> have a majority? Could you be specific about a
> problematic case?
> I would suggest other policies also, thus my request
> for an external hook.
The problem is that if you have, say, 3 servers of which you need 2, you could
end up in a situation where you write to servers 1,2 and then something happens
and server 2 disappears but 3 comes back. You again have quorum of 2, but now
it's 1,3. So servers 2,3 could end up with different data. It's also still
prone to splitbraining because there is no enforced cluster-wide atomicity. In
GFS, all FS operations are blocked until the node that stopped responding is
confirmed fenced. I don't see any other way of reliably preventing the
split-brain from occuring.
> > > I guess what you call tiny, I call huge. Even if you
> > > have your heartbeat fencing occur in under a
> > > tenth of a second, that is time enough to split brain
> > > a major portion of a filesystem. I would never trust it.
> > In GlusterFS that problem exists anyway,
> Why "anyway"? It exists, sure, but it's certainly
> something that I would hope gets fixed eventually.
The problem is that the "solution" to splitbrain is the "clobber-older"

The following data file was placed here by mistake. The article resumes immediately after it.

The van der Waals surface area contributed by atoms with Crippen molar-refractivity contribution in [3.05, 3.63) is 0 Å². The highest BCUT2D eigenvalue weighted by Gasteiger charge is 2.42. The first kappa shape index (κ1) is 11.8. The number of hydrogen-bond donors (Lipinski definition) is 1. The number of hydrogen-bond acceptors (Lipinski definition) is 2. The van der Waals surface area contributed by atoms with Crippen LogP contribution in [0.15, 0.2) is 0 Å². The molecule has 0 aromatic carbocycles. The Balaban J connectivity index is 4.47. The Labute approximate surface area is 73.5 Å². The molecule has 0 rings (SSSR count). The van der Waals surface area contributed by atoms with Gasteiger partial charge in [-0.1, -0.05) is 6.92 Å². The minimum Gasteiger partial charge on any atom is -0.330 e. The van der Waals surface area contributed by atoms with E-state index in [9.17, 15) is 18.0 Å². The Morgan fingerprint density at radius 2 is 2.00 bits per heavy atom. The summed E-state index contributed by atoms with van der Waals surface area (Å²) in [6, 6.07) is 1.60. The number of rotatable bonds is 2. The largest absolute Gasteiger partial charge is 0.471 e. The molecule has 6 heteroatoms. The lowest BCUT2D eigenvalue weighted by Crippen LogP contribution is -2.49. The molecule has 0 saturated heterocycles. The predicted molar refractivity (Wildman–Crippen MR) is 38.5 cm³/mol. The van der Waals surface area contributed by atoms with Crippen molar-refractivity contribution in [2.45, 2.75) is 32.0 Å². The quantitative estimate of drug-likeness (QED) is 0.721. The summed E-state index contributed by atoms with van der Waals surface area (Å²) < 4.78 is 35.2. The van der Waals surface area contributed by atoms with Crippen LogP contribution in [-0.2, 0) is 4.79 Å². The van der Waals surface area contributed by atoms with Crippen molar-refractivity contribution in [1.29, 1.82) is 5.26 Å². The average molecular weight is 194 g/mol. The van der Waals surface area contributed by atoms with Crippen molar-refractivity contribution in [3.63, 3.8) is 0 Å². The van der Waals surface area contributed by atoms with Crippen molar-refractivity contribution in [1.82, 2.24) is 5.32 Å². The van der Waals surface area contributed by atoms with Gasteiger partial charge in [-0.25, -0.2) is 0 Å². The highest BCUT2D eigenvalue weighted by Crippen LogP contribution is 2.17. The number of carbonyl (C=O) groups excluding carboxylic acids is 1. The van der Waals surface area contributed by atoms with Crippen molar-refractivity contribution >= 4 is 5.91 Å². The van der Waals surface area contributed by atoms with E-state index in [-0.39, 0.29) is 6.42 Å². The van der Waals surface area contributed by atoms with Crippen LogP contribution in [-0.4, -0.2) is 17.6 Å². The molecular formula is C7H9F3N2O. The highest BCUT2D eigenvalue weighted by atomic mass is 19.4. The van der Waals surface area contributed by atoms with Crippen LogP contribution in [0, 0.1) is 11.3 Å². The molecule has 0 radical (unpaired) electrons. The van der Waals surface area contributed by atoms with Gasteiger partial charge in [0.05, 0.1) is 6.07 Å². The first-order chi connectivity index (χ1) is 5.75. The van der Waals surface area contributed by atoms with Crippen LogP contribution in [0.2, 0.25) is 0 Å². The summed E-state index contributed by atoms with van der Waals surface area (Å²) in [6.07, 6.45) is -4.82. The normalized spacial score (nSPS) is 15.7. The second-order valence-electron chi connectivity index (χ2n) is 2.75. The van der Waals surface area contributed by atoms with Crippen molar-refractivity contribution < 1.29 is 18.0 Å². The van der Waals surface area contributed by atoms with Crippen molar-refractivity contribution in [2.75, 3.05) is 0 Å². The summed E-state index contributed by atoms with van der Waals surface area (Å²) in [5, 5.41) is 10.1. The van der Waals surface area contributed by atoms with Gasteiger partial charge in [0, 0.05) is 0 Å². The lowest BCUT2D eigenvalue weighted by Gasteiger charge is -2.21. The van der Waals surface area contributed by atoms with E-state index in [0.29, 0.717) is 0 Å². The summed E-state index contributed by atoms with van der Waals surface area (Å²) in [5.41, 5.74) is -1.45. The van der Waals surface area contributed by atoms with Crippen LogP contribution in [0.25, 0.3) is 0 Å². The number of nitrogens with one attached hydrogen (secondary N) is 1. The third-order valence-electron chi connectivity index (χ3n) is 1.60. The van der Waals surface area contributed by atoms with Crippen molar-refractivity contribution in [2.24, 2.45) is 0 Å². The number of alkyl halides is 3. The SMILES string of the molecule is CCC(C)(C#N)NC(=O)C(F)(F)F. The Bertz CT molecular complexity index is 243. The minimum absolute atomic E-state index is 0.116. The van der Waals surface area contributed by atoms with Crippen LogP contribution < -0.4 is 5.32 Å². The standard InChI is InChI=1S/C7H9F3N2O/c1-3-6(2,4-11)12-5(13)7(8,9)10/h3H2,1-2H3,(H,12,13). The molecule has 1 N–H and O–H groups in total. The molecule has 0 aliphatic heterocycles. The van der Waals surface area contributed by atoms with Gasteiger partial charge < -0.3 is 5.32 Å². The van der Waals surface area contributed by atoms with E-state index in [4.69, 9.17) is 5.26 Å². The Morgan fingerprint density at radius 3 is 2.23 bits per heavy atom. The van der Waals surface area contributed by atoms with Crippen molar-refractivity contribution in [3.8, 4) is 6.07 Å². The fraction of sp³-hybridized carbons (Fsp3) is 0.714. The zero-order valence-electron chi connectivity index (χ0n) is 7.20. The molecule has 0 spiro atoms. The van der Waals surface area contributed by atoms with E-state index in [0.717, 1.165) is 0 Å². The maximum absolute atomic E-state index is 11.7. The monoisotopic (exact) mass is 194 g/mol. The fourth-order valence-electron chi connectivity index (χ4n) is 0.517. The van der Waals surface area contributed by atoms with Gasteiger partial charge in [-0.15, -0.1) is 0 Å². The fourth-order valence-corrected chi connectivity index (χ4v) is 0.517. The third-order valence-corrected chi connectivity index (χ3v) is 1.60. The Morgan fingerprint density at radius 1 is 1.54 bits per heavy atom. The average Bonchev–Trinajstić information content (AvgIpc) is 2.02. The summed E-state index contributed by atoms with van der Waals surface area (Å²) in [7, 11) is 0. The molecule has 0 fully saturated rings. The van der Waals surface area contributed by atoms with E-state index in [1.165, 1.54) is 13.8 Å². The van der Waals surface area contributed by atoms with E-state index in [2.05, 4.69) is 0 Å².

recovery method. The FS will correct itself, but you may lose the version that
you'd have preferred to keep. Coda, for example, is much more paranoid about
this scenario, but it is also a lot less transparent - the user has to resolve
the conflict manually.
> > but it is largely
> > mitigated by the fact that it works on file level rather
> > than block device level.
> Certainly not FS devastating like it would be for
> a block device, but bad data is still bad data.
> It would be of no consolation to me that I have
> access to the rest of my FS if one really
> important file is corrupt!
Sure, but if preventing this scenario is that much of an issue, you should
probably look into DRBD+GFS instead. I see GlusterFS as a looser solution that
fits a different use case. It's a trade-off between performance and integrity